Warsh:  In 2006 Warsh was confirmed to be a Federal Reserve Board Governor by a voice vote. At 35, there was significant concern that he was too young and inexperienced for the role. 11 years later he would still be a toxic pick in the eyes of Senate Democrats and potentially more than a few Republicans. He has no academic background in economics, missed the mark with many of his predictions during the ‘08 crisis, and appears to be an active Republican fundraiser. He would be both a dangerous pick and difficult confirmation.

Taylor:  Taylor was confirmed by the Senate in 2001 to be Treasury undersecretary in the Bush administration.  He passed via voice vote and is seen as a politically vanilla academic.  While his policies provide cause for concern for Democrats as mentioned above, he would likely receive the needed majority from the right. Choosing Taylor would be a win for those who wish to constrain the Fed’s intervention, despite the likelihood Taylor would raise rates.

Yellen:  Janet Yellen was confirmed by the Senate in 2014 with 56 Yea’s and 26 Nay’s.  All Nay’s were Republican, 23 of whom still serve.  Yellen received broad Democratic support and four Yea’s from Republicans who still serve. She is the near consensus choice for academic and Wall Street economists and Yellen would be the most palatable option for Democrats. This latter point would make her renomination a difficult pill to swallow for Senate Republicans — not only do many of them disagree with her on policy grounds but four more years of a Yellen-led Fed would be perceived as a Democratic win.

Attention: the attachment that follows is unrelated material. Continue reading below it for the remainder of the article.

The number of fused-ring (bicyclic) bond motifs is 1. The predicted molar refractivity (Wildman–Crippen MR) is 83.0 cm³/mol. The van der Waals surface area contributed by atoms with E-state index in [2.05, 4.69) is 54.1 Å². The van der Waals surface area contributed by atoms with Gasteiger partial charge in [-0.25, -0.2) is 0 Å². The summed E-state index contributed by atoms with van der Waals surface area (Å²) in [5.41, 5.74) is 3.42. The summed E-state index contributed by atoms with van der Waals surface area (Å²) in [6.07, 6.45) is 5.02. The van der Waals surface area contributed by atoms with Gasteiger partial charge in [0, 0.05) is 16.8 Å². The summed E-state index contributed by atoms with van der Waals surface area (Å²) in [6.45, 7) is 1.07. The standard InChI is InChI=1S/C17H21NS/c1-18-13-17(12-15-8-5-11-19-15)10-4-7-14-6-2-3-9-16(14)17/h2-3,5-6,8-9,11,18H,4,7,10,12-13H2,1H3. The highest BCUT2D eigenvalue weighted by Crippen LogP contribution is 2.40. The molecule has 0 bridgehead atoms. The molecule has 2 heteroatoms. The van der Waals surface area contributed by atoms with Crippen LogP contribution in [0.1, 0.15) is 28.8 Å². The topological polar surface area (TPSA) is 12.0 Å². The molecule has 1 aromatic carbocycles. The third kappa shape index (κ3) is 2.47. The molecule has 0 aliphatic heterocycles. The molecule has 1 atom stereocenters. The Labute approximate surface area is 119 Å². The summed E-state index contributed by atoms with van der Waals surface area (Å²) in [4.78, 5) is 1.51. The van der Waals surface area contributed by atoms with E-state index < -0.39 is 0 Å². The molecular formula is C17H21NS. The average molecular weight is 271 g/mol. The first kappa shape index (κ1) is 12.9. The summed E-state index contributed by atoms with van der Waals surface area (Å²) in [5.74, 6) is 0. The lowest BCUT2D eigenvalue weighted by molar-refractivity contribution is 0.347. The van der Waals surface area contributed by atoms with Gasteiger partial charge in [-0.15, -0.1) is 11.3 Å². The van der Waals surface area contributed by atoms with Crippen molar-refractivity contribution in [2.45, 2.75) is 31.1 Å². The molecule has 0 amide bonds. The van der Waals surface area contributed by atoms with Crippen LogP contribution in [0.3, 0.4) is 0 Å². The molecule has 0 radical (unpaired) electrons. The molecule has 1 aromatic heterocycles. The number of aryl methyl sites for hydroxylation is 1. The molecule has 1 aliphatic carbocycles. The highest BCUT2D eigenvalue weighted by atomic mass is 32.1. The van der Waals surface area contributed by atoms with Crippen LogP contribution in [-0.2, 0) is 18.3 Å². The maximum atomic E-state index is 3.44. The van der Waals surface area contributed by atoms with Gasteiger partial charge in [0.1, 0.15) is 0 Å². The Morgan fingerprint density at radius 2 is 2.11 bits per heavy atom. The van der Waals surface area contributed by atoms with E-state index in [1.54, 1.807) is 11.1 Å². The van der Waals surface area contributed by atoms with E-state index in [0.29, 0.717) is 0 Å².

On Monetary Policy, Much Ado (Sep. 20)

Musical Fed Board Chairs Post-Wyoming (Aug. 29)

Update 198 –- Musical Fed Board Chairs Post-Wyoming, All Over But the Yellen?

Fed Chair Janet Yellen delivered remarks on the state of financial stability on Friday in Jackson Hole, Wyoming at the Fed’s renown annual economic policy symposium.  Ten years after the onset of the Great Recession, the Chair took the opportunity to reflect on the impact of the Dodd-Frank Act (DFA) on the recovery of the financial system and economic growth since its enactment.

The speech comes as Janet Yellen enters the last six months of her turn at the helm of the Fed.  It makes clear that her re-appointment would be a vote for DFA, for systemic stability, and for continuity in the Fed’s program of monetary policy normalization.

This doesn’t sound one bit Trumpian, does it?  What is Trump’s alternative as Chair, a rate-raising inflation-phobic bond vigilante?  A free marketeer?  Where would current front runner for the post, NEC Director Gary Cohn fit in?  Let’s see.